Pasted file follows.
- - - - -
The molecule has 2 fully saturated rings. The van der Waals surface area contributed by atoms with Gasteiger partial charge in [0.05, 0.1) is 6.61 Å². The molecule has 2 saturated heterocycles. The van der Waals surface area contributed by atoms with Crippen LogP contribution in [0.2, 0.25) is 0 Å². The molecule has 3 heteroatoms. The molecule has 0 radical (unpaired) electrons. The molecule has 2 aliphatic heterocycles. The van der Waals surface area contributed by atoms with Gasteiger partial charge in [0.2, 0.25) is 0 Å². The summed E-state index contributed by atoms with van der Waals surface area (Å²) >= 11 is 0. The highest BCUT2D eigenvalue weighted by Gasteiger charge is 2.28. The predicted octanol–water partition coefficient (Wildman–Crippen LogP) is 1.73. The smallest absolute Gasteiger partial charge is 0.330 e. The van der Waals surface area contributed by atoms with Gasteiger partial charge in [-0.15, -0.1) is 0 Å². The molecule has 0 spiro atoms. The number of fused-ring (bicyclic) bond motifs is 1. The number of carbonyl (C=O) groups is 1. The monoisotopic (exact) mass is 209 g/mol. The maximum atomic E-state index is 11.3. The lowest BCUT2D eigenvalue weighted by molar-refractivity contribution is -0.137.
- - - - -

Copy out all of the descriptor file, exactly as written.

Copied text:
The molecule has 2 fully saturated rings. The van der Waals surface area contributed by atoms with Gasteiger partial charge in [0.05, 0.1) is 6.61 Å². The molecule has 2 saturated heterocycles. The van der Waals surface area contributed by atoms with Crippen LogP contribution in [0.2, 0.25) is 0 Å². The molecule has 3 heteroatoms. The molecule has 0 radical (unpaired) electrons. The molecule has 2 aliphatic heterocycles. The van der Waals surface area contributed by atoms with Gasteiger partial charge in [0.2, 0.25) is 0 Å². The summed E-state index contributed by atoms with van der Waals surface area (Å²) >= 11 is 0. The highest BCUT2D eigenvalue weighted by Gasteiger charge is 2.28. The predicted octanol–water partition coefficient (Wildman–Crippen LogP) is 1.73. The smallest absolute Gasteiger partial charge is 0.330 e. The van der Waals surface area contributed by atoms with Gasteiger partial charge in [-0.15, -0.1) is 0 Å². The molecule has 0 spiro atoms. The number of fused-ring (bicyclic) bond motifs is 1. The number of carbonyl (C=O) groups is 1. The monoisotopic (exact) mass is 209 g/mol. The maximum atomic E-state index is 11.3. The lowest BCUT2D eigenvalue weighted by molar-refractivity contribution is -0.137.